SCRANTON, Pa. -- Folks who live in Scranton may be scratching their heads wondering why their recycling bin was passed over for pickup.
If you live in Scranton, DPW workers are looking inside your recycling bin before they empty it into the back of a truck.
Based on what's inside, they might leave your recyclables on the curb.
DPW workers have been selective this week when picking up recycling because of a change that's affecting most of the municipalities in Lackawanna County.
It's trash day in Scranton's north end and in the Green Ridge neighborhood, but you wouldn't know. While the trash cans are empty, we found many recycling bins still filled to the top.
Peter Shorten's on Wyoming Avenue was one of them.
"I thought maybe they hadn't gotten here yet, so that's why I opened the bag so they would see there was cans in it. I saw my neighbor's recycling unit with bags in it. Sometimes they interpret that as garbage. They won't take it, but evidently, they just aren't going to pick it up if you put it in a bag," Shorten said.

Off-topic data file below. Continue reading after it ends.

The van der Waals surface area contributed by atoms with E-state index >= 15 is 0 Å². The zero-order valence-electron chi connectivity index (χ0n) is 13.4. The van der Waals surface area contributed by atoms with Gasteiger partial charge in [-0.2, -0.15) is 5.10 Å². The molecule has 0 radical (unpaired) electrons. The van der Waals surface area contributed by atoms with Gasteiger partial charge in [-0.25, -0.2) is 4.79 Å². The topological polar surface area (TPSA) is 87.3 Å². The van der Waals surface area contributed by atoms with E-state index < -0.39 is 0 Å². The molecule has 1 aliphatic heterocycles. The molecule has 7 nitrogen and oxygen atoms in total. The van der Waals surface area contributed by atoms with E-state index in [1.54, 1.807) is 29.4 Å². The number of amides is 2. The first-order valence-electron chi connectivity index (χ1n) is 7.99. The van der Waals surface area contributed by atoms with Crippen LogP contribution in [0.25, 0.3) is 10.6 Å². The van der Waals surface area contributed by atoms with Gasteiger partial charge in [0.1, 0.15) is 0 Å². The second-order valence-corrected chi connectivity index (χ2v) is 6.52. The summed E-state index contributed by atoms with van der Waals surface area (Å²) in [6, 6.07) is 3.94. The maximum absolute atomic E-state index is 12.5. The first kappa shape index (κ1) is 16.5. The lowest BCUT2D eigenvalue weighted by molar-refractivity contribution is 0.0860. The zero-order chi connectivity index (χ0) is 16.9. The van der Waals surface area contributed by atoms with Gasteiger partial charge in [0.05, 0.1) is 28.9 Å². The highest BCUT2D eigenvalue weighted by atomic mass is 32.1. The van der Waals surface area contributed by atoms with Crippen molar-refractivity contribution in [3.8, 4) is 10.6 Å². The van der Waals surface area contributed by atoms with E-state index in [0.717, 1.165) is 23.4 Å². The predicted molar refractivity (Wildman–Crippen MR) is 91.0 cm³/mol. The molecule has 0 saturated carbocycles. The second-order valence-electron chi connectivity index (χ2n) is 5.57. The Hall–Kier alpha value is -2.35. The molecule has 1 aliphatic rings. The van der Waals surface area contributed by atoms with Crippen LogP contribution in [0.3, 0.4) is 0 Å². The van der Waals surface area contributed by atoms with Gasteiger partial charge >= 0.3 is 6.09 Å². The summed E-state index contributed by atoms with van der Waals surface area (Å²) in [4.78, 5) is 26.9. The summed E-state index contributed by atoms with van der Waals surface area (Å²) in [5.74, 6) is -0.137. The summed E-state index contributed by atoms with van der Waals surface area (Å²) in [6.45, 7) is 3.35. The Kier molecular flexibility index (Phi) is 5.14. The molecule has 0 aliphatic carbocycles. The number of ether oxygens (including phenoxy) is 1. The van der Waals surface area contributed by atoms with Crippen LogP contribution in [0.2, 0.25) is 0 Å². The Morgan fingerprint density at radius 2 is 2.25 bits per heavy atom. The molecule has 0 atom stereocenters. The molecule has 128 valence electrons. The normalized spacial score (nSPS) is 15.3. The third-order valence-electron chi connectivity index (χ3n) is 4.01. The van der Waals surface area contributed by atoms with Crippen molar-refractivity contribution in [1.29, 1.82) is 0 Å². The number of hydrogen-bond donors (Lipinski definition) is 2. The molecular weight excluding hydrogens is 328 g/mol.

Scranton's DPW will no longer pick up bins that have problematic items inside.
The city's recycling coordinator says the biggest problem they're seeing is people putting their recyclables inside a plastic bag. None of it can be recycled.
"Plastic bags are the big thing that we want to tell the public about. Do not put the comingle in the bags and put the bags in the blue bin. It's not going to work, it doesn't work. Then we put the bag in the truck, and we get there and it doesn't work," explained Scranton recycling coordinator Tom Lynch.
Scranton's changing its pickup procedure because of changes at the Lackawanna County Recycling Center. The center now rejects trucks with contaminated loads. On Wednesday, Scranton's truck was accepted, but on Monday, officials say four truckloads were turned away.
That could cost the city more money. If those trucks are taken to a landfill instead, it also could delay pickup in your neighborhood.
"That backs up the truck the next day and the next day, and so on and so forth, because now we don't have a truck, so we've got to get that emptied some other way, and that just takes up time," Lynch said.
The changes at the Lackawanna County Recycling Center affect many of the municipalities in Lackawanna County, not just Scranton, so recycling officials encourage people to contact their own municipality to see what can be recycled and what can't.